Key’s first speech as Leader

John Key has delivered his first speech as Party Leader. It’s a very good introduction to the new Leader and what his beliefs are. I recommend people read the entire speech, but below anyway are the parts that struck me the most:

You may know that before entering politics I had a career in international finance. That career was sufficiently successful that from time to time the media likes to question me about what I might be “worth”.

Such questions imply that in the totality of my life, my investments are the most important assets I have accrued. How wrong that is. As a husband and father, the things I value most in life are not anything you’ll see listed on the Stock Exchange.

I support families. In modern New Zealand they come in many shapes and sizes, so let me tell you that I for one will not pre-judge the construction of them. They are in my view the most important institution in our society, and any government I have the privilege of leading will do what it can to support them.

My father died when I was a young child. I do not remember him.I was raised, along with my sisters, by my mother, in a state house in Christchurch. Back then I thought I was poor and, by most standards, we were. As I grew up, though, I recognised that what my mother gave to my sisters and I was far more valuable than money.

She instilled in us the desire to improve ourselves by our own hard work, the confidence that we were able to do it, and the hope that it was possible to do so. She instilled in me an ethic of hard work and determination and a genuine belief that “you get out of life what you put into it”.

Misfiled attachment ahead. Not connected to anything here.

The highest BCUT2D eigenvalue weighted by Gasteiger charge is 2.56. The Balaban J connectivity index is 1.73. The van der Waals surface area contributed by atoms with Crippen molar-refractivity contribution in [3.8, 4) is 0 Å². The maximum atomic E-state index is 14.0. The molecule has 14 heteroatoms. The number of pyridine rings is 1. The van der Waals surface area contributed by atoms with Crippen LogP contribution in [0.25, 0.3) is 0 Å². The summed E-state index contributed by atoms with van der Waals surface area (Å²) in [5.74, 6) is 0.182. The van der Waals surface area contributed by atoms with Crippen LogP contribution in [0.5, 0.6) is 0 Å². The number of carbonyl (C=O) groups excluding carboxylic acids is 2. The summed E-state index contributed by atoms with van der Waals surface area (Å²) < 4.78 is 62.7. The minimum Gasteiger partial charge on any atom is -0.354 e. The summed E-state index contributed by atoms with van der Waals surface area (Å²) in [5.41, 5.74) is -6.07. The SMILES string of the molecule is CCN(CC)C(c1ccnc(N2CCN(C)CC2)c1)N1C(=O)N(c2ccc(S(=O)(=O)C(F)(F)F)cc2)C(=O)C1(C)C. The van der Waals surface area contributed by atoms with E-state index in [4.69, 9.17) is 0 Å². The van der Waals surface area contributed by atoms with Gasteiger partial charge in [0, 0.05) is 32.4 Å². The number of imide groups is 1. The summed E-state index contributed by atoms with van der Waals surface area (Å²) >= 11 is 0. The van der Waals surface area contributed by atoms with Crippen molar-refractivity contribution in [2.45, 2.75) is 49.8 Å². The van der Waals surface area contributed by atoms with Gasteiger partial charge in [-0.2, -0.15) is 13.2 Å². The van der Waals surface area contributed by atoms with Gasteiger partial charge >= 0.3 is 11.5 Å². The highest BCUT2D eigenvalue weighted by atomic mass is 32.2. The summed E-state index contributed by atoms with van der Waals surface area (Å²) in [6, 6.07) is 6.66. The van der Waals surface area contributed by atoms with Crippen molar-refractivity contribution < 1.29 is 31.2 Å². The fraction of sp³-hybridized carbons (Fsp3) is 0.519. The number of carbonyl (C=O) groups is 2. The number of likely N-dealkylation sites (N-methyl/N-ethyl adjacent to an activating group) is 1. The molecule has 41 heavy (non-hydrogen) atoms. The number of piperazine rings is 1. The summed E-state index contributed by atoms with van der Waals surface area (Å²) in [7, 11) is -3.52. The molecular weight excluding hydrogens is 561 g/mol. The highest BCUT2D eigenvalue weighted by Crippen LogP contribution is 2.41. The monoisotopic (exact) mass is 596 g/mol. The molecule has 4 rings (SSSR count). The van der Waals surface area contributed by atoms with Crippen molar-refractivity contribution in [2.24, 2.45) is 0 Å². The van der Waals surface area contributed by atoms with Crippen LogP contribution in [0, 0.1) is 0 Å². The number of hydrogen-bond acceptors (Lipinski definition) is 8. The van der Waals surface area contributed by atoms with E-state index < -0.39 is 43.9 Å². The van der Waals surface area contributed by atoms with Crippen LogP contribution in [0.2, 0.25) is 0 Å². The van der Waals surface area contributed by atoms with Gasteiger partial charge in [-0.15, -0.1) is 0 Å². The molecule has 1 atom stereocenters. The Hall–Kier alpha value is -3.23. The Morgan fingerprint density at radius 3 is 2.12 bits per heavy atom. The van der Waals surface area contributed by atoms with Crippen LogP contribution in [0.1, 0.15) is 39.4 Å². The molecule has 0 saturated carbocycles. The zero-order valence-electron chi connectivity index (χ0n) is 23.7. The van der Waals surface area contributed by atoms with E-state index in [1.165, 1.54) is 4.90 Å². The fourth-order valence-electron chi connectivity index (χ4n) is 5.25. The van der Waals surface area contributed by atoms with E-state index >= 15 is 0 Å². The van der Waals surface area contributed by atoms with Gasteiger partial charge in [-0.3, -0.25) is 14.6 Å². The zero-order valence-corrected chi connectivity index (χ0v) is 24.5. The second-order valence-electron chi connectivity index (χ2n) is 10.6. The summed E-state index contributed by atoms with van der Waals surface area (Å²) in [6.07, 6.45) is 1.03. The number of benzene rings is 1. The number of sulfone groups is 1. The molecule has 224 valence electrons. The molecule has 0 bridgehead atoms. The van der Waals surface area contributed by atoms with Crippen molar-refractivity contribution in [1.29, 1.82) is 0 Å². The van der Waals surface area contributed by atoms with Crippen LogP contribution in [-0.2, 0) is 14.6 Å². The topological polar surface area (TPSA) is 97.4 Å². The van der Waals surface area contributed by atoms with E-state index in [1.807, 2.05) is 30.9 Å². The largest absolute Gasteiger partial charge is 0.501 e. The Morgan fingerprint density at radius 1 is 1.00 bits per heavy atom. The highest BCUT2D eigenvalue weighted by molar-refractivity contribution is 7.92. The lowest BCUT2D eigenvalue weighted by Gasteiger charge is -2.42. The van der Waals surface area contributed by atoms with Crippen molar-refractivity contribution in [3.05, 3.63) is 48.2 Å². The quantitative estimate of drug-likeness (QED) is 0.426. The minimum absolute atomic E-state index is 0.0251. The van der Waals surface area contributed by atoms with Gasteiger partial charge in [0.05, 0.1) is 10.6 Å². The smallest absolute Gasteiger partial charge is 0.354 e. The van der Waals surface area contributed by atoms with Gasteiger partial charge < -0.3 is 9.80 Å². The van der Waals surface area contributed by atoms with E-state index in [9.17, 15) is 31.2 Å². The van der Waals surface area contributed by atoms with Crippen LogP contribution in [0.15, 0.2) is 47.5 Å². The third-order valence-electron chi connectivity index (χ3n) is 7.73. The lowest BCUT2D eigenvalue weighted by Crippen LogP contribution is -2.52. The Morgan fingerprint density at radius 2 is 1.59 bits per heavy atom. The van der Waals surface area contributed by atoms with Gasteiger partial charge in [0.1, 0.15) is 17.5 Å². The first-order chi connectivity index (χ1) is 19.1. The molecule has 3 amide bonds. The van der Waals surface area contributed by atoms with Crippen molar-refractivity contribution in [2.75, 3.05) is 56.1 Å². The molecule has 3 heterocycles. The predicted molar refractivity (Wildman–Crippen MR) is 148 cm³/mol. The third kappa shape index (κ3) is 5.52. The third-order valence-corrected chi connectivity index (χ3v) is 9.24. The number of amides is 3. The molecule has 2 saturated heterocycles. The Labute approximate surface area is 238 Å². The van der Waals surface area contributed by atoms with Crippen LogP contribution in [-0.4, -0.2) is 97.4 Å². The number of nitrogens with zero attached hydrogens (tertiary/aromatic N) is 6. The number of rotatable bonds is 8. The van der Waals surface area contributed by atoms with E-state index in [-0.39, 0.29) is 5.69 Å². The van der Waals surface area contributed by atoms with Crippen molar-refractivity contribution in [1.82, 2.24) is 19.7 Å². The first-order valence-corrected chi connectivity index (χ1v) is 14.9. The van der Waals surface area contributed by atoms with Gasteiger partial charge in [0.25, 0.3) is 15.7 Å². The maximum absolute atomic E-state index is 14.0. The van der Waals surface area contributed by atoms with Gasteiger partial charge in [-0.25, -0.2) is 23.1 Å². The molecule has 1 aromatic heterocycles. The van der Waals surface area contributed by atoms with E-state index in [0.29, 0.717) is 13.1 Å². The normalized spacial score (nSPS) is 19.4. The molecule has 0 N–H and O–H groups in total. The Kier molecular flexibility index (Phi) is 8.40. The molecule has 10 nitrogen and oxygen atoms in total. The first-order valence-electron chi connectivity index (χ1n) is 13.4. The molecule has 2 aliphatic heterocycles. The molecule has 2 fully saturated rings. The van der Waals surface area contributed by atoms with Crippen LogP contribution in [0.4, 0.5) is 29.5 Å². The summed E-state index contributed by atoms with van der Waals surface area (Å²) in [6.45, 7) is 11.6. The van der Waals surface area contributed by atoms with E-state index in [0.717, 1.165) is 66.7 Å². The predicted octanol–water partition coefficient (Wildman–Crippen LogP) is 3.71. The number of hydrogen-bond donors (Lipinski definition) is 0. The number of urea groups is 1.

There will always be a social welfare system in New Zealand because you can measure a society by how it looks after its most vulnerable. Once, I was one of them. I will never turn my back on that.

Yet, also, you can measure a society by how many vulnerable people it creates – people who are able to work, and able to take responsibility for their own lives and their children’s lives, yet end up depending long-term on the State.

The government, of course, has an important role to play in the modern economy. But the appropriate role for the government is in the background, not in the foreground. We need to improve the regulatory and institutional conditions under which firms operate, and then step back and let them establish, grow, export and hire staff.

I am by nature an optimistic person. I am, after all, a Blues supporter. [DPF – heh]

If you are looking for a guide to my political philosophy then I suggest you look no further than the core values and principles of the Party.

Personal freedom, individual responsibility, a competitive economy, and support for families and communities are the very principles under which the party was formed 70 years ago, and they are as relevant today as they were then.

The National Party will always believe in one standard of citizenship and I want to make this very clear to you today.Yet within that standard of citizenship we should celebrate the cultural, religious and ethnic differences we all bring to New Zealand.

Maori are the tangata whenua of this country, and we have nothing to fear by acknowledging that. It is part of what makes New Zealand unique. I welcome the Maori renaissance, and some of the great initiatives like the kohanga reo movement which have come from Maori, for Maori.

It is a mystery to me why the political Left acts as if it has a monopoly on environmental policies, when it is obvious to anyone who cares to look that all of us, across the political spectrum, with the exception perhaps of the Greens, have taken too long to put the protection of our environment at the forefront of our thinking.

That needs to change. In the National Party we have taken steps to do this, and we will be taking more steps.

I hope this gives you a brief overview of some of the core principles that motivate me as Leader of the National Party.

There is much, much more to come, and I relish the challenge of building the policies and vision that will help create for New Zealand a more dynamic future.

Again I think it was a very good speech. It set out some differences between National and Labour, yet very nicely got away good messages on welfare, education, family and ethnic diversity and the environment.

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